Idina Menzel, Dana Delany, Andrew Rannells celebrate after the opening night of ‘Skintight’


So many people came to celebrate the opening night of “Skintight” that instead of maneuvering through the thick crowds beside the bar, buffet tables and various seating areas inside Napa Valley Grille, Idina Menzel and several other cast members ducked out the front door and re-entered through the back patio to gather for photos and cocktail chatter.

The event


After Thursday’s West Coast premiere of playwright Joshua Harmon’s “Skintight” at the Gil Cates Theater in the Geffen Playhouse, theater donors, board members, friends, other actors and more VIPs joined the cast for cocktails and a late-night supper at the Westwood restaurant.

The play

After hearing about her 50-year-old ex-husband’s engagement to a 24-year-old woman, Jodi Isaac (Idina Menzel) flees from Los Angeles to her father’s apartment in New York, hoping for comfort and sympathy. Instead she finds her father (Harry Groener), who is about to turn 70, living with a hunky 20-year-old boyfriend (Will Brittain).

Directed by Daniel Aukin, the comedy explores the challenges of love, lust and aging in a world that places a high value on youth and beauty. Added to the mix are Isaac’s son (Eli Gelb), her father’s houseman (Jeff Skowron) and the maid (Kimberly Jürgen).

The crowd


Maura Tierney, Will Von Vogt, Ruy Iskandar, Vella Lovell and Evan Jonigkeit — all cast members of “Witch,” which is playing at the Geffen’s adjacent Audrey Skirball Kenis Theater — joined the party, as did actors Andrew Rannells, Dana Delany, Jon Tenney and Jonigkeit’s wife, Zosia Mamet.

The quotes

In a quiet room — and later beside the patio — cast members shared a few thoughts on the play. Said Menzel, “I think of [the play] as a debate between love and lust and what makes people feel alive in this world.” She then added, “Of course, I can relate to that, being in my 40s and getting older. Every day I look in the mirror and I see something I don’t like but I also know I’m more experienced now, and my career seems to be doing better at this age. I have more of an understanding of who I am and I tend to attract more creative people around me that are so supportive and smarter than ever before.”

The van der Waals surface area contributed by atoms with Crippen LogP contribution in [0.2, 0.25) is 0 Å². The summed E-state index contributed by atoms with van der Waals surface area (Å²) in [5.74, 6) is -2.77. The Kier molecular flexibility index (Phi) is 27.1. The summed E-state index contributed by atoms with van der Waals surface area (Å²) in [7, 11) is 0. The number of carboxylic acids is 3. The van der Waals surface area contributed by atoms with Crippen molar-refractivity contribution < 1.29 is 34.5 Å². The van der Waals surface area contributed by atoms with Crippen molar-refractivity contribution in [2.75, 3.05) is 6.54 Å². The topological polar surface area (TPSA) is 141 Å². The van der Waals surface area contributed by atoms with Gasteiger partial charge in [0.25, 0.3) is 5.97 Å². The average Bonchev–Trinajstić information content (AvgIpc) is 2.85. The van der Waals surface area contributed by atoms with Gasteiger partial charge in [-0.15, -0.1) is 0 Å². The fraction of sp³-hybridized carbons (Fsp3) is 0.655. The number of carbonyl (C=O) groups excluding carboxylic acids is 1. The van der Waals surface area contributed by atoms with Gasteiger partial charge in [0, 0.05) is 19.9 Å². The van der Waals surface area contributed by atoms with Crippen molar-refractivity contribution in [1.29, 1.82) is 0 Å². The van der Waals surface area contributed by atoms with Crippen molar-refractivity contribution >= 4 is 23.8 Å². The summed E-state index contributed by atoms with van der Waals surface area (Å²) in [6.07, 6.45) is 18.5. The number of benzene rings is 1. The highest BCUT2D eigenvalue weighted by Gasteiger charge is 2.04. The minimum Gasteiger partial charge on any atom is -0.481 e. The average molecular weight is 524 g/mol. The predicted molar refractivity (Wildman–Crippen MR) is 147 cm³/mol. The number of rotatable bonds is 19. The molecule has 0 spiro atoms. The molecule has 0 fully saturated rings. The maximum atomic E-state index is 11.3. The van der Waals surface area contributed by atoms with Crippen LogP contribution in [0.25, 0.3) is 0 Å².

Groener said he relates to his character because they’re both artists, “but I relate to the aging part as well.” He then said jokingly, “I say to my wife, ‘I just can’t stand this.’ I say, ‘Just stop aging.’ I say, ‘Stop right now,’ but it seems to get worse every day.”

“It’s a really smart play in a lot of ways,” Gelb said. “It does so many things all at once. It’s about aging. It’s about family. It’s about insecurities. It’s about acceptance, and it’s about how all that relates.”

“The play is so well-written and so well-crafted that I have little to say in it, but the things I say tell what’s going on,” Skowron said.

“The roots of the play are in the different ways people love each other,” Brittain said. “Not everybody loves each other in the same way, but it’s still love.”

“One of the lines in the play is, ‘Anything that’s really beautiful only lasts a very short time,’ and that’s very true of theater,” Aukin said. “I’m feeling it very much this evening about this play.”

Harmon said of his hopes for the play, “that it starts a conversation for [the audience] about history, about family, about what people value, about what it means to be alive, about time passing and what you’re doing with your time — who you’re choosing to spend it with and how you invest in it. I hope it starts that conversation.”

“To be doing theater in L.A. is absolutely great,” Menzel said. “The audiences are amazing. They’re really smart and they really seem to get it.”

As evidence that the L.A. audiences are getting it, the theater’s executive director, Gil Cates Jr., said the run has already been extended. “It’s one of the few times that we’ve extended a show before opening night,” he said. “Usually you have to wait for the buzz, for the word to build, to wait for the reviews — especially with the first show of the season, when people are just coming back from the summer. It’s a great way to start the year.”


Where: Gil Cates Theater at the Geffen Playhouse, 10886 Le Conte Ave., Los Angeles
When: 8 p.m. Tuesday-Friday; 3 p.m. and 8 p.m. Saturday; and 2 p.m. and 7 p.m. Sunday; through Oct. 12
Tickets: $30-$155
Info: (310) 208-5454,